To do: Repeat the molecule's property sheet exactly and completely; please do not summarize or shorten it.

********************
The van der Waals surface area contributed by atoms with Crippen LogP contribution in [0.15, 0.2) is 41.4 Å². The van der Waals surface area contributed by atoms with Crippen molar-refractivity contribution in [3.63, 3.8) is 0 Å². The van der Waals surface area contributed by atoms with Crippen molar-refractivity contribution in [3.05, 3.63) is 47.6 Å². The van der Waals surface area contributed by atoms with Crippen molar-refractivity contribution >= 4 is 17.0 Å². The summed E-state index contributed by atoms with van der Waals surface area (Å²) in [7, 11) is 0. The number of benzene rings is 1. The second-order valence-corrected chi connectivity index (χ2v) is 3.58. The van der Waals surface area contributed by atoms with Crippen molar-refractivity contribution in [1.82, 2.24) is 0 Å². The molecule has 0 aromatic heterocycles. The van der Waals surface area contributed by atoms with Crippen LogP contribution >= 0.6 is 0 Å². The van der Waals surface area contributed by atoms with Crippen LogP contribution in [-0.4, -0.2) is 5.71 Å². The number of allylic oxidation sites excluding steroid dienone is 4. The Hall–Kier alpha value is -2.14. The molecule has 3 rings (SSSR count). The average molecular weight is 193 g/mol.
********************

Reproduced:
The van der Waals surface area contributed by atoms with Crippen LogP contribution in [0.15, 0.2) is 41.4 Å². The van der Waals surface area contributed by atoms with Crippen molar-refractivity contribution in [3.63, 3.8) is 0 Å². The van der Waals surface area contributed by atoms with Crippen molar-refractivity contribution in [3.05, 3.63) is 47.6 Å². The van der Waals surface area contributed by atoms with Crippen molar-refractivity contribution >= 4 is 17.0 Å². The summed E-state index contributed by atoms with van der Waals surface area (Å²) in [7, 11) is 0. The number of benzene rings is 1. The second-order valence-corrected chi connectivity index (χ2v) is 3.58. The van der Waals surface area contributed by atoms with Crippen molar-refractivity contribution in [1.82, 2.24) is 0 Å². The molecule has 0 aromatic heterocycles. The van der Waals surface area contributed by atoms with Crippen LogP contribution >= 0.6 is 0 Å². The van der Waals surface area contributed by atoms with Crippen LogP contribution in [-0.4, -0.2) is 5.71 Å². The number of allylic oxidation sites excluding steroid dienone is 4. The Hall–Kier alpha value is -2.14. The molecule has 3 rings (SSSR count). The average molecular weight is 193 g/mol.